Equine miRNAs have been identified in numerous healthy tissues [25, 26] and their potential role in different diseases such as osteochondrosis, rhabdomyolysis and insulin resistance has also been investigated [27,28,29]. However, information on miRNA influence on the pathogenesis of equine OA is still lacking. Synovial fluid represents a reliable source of chemical information that can accurately reflect pathological conditions affecting the joint due to its functional proximity within joint tissues [30]. In 2010, Murata et al. investigated the presence and stability of miRNAs in human synovial fluid for the first time, and found five differentially expressed miRNAs in OA patients compared to healthy controls, supporting the potential use of synovial fluid miRNAs as diagnostic biomarkers [11]. More recently, a screening of 752 miRNAs in synovial fluid from human patients with early- and late-stage OA demonstrated seven upregulated miRNAs in late-stage OA, irrespective of age, gender and body mass index [31]. Intra-articular treatment with hyaluronic acid was shown to modify miRNA expression in OA patients [32]. Although miRNA expression has not yet been investigated in equine OA, a preliminary study has recently described a reproducible method for miRNA isolation from equine synovial fluid and blood plasma [33].

With growing evidence of alterations in small non-coding RNA patterns in the synovial fluid of OA joints, we theorised that early stages of OA would affect these molecules and potentially provide early biomarkers for OA in equine patients. Examining expression of small non-coding RNAs in synovial fluid in early OA may also provide further insights on the pathological changes that occur. Therefore, we investigated the profile of small non-coding RNAs of early equine OA synovial fluid using next generation sequencing.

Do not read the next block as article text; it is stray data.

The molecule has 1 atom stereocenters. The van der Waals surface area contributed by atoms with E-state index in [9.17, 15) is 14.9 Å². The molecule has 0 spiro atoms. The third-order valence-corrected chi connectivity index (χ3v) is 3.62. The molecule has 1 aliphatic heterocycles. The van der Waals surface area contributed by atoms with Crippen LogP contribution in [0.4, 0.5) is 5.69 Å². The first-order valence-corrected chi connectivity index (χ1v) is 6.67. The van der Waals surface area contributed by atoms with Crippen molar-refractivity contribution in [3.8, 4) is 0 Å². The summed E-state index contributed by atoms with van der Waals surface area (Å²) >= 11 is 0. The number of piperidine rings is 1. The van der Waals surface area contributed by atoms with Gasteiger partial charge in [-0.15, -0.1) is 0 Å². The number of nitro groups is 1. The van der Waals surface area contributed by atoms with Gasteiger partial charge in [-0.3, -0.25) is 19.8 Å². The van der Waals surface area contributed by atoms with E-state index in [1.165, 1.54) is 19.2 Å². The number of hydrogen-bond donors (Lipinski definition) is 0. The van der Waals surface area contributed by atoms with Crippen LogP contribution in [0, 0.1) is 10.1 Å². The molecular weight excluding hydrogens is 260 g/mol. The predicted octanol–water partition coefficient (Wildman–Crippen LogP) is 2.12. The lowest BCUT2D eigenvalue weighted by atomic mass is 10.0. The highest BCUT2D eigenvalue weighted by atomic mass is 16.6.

Results

Macroscopic and histological assessment

The donors used for small RNA sequencing were selected from an elderly population of horses to account for any age-related changes. The ages of the control (mean ± standard deviation; 22 ± 2 years) and early OA (27 ± 7.5 years) groups were not significantly different. Horses included in the control group presented minor macroscopic or histological changes, which are to be expected in healthy older animals. Horses included in the early OA group presented intermediate OA scores and were not obviously lame prior slaughter, suggestive of primary OA.

For samples used for small RNA sequencing there was a significant increase in the macroscopic score between control (1.0 ± 0.5) and early OA (5.4 ± 1.9, P = 0.04). Likewise, there was a significant increase in the histological score between control (2.1 ± 0.7) and early OA (6.1 ± 1.5, P = 0.01) (Additional File 1).

For the independent cohort the ages of the control and early OA groups were not significantly different (Additional File 1). There was a significant increase in the macroscopic score between control (1.75 ± 1.5) and early OA (3.6 ± 0.9, P = 0.04) samples. Similarly, there was a significantly increase in the histological score between control (1.5 ± 1.3) and early OA (5.8 ± 2.5, P = 0.02) (Additional File 1).

Analysis of small RNA sequencing data